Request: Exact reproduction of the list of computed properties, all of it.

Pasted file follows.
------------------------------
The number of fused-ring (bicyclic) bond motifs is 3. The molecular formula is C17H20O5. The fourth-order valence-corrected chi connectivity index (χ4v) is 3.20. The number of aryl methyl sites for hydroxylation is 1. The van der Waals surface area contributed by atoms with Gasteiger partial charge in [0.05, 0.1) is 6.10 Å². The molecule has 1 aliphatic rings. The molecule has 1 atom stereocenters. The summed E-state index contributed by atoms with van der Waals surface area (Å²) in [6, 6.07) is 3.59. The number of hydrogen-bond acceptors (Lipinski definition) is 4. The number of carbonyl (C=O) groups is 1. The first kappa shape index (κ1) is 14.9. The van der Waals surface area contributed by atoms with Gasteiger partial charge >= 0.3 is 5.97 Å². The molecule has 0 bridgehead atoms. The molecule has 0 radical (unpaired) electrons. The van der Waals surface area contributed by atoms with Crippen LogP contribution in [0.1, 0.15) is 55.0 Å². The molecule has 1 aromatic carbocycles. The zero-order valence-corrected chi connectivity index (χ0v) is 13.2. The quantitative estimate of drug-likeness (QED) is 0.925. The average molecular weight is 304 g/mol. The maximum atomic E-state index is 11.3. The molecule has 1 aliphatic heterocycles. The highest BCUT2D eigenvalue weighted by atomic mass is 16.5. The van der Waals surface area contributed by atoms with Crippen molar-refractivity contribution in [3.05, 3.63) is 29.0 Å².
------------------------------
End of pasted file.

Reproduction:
The number of fused-ring (bicyclic) bond motifs is 3. The molecular formula is C17H20O5. The fourth-order valence-corrected chi connectivity index (χ4v) is 3.20. The number of aryl methyl sites for hydroxylation is 1. The van der Waals surface area contributed by atoms with Gasteiger partial charge in [0.05, 0.1) is 6.10 Å². The molecule has 1 aliphatic rings. The molecule has 1 atom stereocenters. The summed E-state index contributed by atoms with van der Waals surface area (Å²) in [6, 6.07) is 3.59. The number of hydrogen-bond acceptors (Lipinski definition) is 4. The number of carbonyl (C=O) groups is 1. The first kappa shape index (κ1) is 14.9. The van der Waals surface area contributed by atoms with Gasteiger partial charge >= 0.3 is 5.97 Å². The molecule has 0 bridgehead atoms. The molecule has 0 radical (unpaired) electrons. The van der Waals surface area contributed by atoms with Crippen LogP contribution in [0.1, 0.15) is 55.0 Å². The molecule has 1 aromatic carbocycles. The zero-order valence-corrected chi connectivity index (χ0v) is 13.2. The quantitative estimate of drug-likeness (QED) is 0.925. The average molecular weight is 304 g/mol. The maximum atomic E-state index is 11.3. The molecule has 1 aliphatic heterocycles. The highest BCUT2D eigenvalue weighted by atomic mass is 16.5. The van der Waals surface area contributed by atoms with Crippen molar-refractivity contribution in [3.05, 3.63) is 29.0 Å².